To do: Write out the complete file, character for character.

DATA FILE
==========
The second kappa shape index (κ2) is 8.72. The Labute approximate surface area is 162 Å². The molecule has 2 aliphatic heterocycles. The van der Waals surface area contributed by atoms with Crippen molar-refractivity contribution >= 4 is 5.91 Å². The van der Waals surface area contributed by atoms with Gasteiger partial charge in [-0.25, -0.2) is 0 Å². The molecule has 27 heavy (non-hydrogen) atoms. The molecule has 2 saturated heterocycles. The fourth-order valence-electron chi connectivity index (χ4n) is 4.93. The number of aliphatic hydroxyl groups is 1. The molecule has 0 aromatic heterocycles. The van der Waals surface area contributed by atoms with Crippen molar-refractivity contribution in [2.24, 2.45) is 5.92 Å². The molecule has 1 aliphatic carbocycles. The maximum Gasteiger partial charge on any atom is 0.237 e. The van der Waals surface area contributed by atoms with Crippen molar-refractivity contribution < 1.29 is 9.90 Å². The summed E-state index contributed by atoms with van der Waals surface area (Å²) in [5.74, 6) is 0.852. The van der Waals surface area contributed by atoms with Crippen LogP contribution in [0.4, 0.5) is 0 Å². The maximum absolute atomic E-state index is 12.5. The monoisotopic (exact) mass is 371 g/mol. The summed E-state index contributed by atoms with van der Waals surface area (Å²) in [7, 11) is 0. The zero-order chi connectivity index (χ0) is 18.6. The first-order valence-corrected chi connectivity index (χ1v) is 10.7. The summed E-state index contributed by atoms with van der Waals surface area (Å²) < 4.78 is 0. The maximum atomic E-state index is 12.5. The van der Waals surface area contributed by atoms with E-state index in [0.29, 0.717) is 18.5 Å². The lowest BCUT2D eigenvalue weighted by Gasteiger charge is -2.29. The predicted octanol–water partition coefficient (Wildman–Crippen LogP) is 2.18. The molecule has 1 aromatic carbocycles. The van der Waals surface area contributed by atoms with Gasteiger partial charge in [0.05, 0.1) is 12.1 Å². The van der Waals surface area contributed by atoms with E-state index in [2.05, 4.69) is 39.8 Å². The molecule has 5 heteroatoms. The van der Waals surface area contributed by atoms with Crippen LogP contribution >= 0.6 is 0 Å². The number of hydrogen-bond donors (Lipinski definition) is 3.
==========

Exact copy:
The second kappa shape index (κ2) is 8.72. The Labute approximate surface area is 162 Å². The molecule has 2 aliphatic heterocycles. The van der Waals surface area contributed by atoms with Crippen molar-refractivity contribution >= 4 is 5.91 Å². The van der Waals surface area contributed by atoms with Gasteiger partial charge in [-0.25, -0.2) is 0 Å². The molecule has 27 heavy (non-hydrogen) atoms. The molecule has 2 saturated heterocycles. The fourth-order valence-electron chi connectivity index (χ4n) is 4.93. The number of aliphatic hydroxyl groups is 1. The molecule has 0 aromatic heterocycles. The van der Waals surface area contributed by atoms with Crippen molar-refractivity contribution in [2.24, 2.45) is 5.92 Å². The molecule has 1 aliphatic carbocycles. The maximum Gasteiger partial charge on any atom is 0.237 e. The van der Waals surface area contributed by atoms with Crippen molar-refractivity contribution < 1.29 is 9.90 Å². The summed E-state index contributed by atoms with van der Waals surface area (Å²) in [5.74, 6) is 0.852. The van der Waals surface area contributed by atoms with Crippen LogP contribution in [0.4, 0.5) is 0 Å². The maximum absolute atomic E-state index is 12.5. The monoisotopic (exact) mass is 371 g/mol. The summed E-state index contributed by atoms with van der Waals surface area (Å²) in [7, 11) is 0. The zero-order chi connectivity index (χ0) is 18.6. The first-order valence-corrected chi connectivity index (χ1v) is 10.7. The summed E-state index contributed by atoms with van der Waals surface area (Å²) < 4.78 is 0. The maximum atomic E-state index is 12.5. The van der Waals surface area contributed by atoms with E-state index in [0.29, 0.717) is 18.5 Å². The lowest BCUT2D eigenvalue weighted by Gasteiger charge is -2.29. The predicted octanol–water partition coefficient (Wildman–Crippen LogP) is 2.18. The molecule has 1 aromatic carbocycles. The van der Waals surface area contributed by atoms with Gasteiger partial charge in [0.05, 0.1) is 12.1 Å². The van der Waals surface area contributed by atoms with E-state index in [2.05, 4.69) is 39.8 Å². The molecule has 5 heteroatoms. The van der Waals surface area contributed by atoms with Crippen LogP contribution >= 0.6 is 0 Å². The number of hydrogen-bond donors (Lipinski definition) is 3.